You may be able to deduct the amount you paid for medical and dental insurance and qualified long-term care insurance for yourself, your spouse, and your dependents. The insurance can also cover your child who was under age 27 at the end of 2020, even if the child wasn’t your dependent. A child includes your son, daughter, stepchild, adopted child, or foster child. A foster child is any child placed with you by an authorized placement agency or by judgment, decree, or other order of any court of competent jurisdiction.

One of the following statements must be true.

  • You were self-employed and had a net profit for the year reported on Schedule C (Form 1040), Schedule C-EZ (Form 1040), or Schedule F (Form 1040).
  • You were a partner with net earnings from self-employment for the year reported on Schedule K-1 (Form 1065), box 14, code A.
  • You used one of the optional methods to figure your net earnings from self-employment on Schedule SE.
  • You received wages in 2020 from an S corporation in which you were a more-than-2% shareholder. Health insurance premiums paid or reimbursed by the S corporation are shown as wages on Form W-2.

The insurance plan must be established, or considered to be established as discussed in the following bullets, under your business.

  • For self-employed individuals filing a Schedule C, C-EZ, or F, a policy can be either in the name of the business or in the name of the individual.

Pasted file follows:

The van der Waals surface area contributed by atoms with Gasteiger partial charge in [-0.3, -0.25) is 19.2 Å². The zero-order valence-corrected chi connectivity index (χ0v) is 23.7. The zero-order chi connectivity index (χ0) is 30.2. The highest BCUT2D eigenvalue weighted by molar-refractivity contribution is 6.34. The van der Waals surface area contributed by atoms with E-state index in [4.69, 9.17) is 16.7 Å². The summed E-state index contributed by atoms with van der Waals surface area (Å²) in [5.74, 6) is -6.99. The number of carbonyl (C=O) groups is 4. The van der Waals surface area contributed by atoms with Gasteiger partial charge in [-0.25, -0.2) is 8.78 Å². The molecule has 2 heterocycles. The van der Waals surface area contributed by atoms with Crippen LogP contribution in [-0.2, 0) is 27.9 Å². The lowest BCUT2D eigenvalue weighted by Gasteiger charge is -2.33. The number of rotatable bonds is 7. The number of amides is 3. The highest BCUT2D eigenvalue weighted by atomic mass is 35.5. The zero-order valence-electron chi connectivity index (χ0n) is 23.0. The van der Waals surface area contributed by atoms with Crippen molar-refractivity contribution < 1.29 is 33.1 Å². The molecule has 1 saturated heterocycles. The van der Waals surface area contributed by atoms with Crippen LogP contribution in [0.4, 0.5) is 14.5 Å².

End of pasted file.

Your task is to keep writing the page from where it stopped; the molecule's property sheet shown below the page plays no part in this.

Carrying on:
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Returning Member

Schedule C expenses for self employed who got unemployment for part of the year during COVID

Can you please elaborate what you mean by "count"?

There are recurring bills and expenses that continued through periods when receiving unemployment insurance.  If it was a  year previous to 2020 when no unemployment insurance was received, expenses during those periods would be deducted throughout the year as gig worker was still in business: doing research, networking, creating projects for future presentation, etc . The confusion for 2020 is, when gig worker was not getting paid for clients, gig worker was allowed to receive unemployment. 

Are you saying that these expenses can or can not be expensed throughout the year (keeping in mind the availability of unemployment insurance in 2020)? 

Employee Tax Expert

Schedule C expenses for self employed who got unemployment for part of the year during COVID

The bottom line is, was there a business during these months. If there was a business, you can take deductions. If there was no business, no home office. 

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Returning Member

Schedule C expenses for self employed who got unemployment for part of the year during COVID

Understood about the home office.

But the rest of my question...?

Anyone?

 

Employee Tax Expert

Schedule C expenses for self employed who got unemployment for part of the year during COVID

If you continued to run your business during the year, then you can claim your ordinary and necessary business expenses that you incurred. 

 

This is the case even if you had no income during part of the year other than your unemployment compensation.  This is no different than any other year as long as you are continuing to operate your business in an attempt to make money.  If you stopped business operations completely while you were collecting unemployment, then you could not claim business expenses because you were not in business at that time.

 

 

@Get_it_Right